Intel is launching its first Iris Xe desktop graphics cards today. Originally codenamed “DG1,” these new desktop GPUs are primarily aimed at small- and medium-sized businesses and mainstream desktop PCs. Intel is teaming up with Asus and other partners to sell these cards to system integrators who will bundle them with prebuilt systems.
Much like the Iris Xe Max graphics cards that debuted in laptops back in October, these desktop GPUs aren’t really designed for gaming. Intel is marketing them as a way to improve what’s offered on mainstream desktop PCs, with better graphics, multi-display support, and improved hardware acceleration for certain codecs.
The cards will include three 4K display outputs for multiple monitors, alongside HDR support and AI capabilities. They will also support decoding AV1 content and ship with 4GB of video memory and 80 execution units. Intel is even offering Adaptive Sync support, so you’ll get a much smoother experience with higher refresh rate monitors with these cards.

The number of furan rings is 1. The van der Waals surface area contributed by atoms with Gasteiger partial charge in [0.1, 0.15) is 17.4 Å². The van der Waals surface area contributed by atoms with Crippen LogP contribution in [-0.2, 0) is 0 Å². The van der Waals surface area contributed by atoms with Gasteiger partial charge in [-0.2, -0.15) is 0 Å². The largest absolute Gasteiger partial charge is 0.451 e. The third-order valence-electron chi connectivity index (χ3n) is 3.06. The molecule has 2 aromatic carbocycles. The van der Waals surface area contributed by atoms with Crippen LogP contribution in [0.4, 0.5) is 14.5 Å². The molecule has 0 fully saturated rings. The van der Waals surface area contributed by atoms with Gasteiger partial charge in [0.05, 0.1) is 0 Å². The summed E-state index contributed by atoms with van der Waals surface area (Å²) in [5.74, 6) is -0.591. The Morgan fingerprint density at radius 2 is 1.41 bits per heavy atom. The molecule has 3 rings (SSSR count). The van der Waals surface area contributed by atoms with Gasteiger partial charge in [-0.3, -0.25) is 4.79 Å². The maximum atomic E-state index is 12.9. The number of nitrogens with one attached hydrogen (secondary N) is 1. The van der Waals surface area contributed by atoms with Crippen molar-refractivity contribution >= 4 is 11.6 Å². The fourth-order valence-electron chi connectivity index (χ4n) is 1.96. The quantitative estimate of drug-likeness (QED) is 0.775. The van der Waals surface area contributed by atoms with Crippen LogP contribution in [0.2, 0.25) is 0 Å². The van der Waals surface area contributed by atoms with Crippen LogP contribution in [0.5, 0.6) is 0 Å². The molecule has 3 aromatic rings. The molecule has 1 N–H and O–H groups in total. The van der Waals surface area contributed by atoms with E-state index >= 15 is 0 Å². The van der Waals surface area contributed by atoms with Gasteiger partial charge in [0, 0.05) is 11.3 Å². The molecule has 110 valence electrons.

While these initial cards aren’t designed to compete with Nvidia and AMD’s latest and greatest for gaming, Intel is also working on its Xe-HPG architecture. This promises to be focused on high-performance gaming tasks, and it could usher in an era of Intel competing with both AMD and Nvidia later this year.
The Iris Xe isn’t Intel’s first attempt at a desktop GPU, either. Intel killed off its Larrabee project 10 years ago, and it also launched its Intel i740 series all the way back in 1998. This is the first time in 20 years we’ve seen Intel launch a desktop GPU, but you’ll need to wait a little longer yet to see if Intel can truly take on Nvidia and AMD.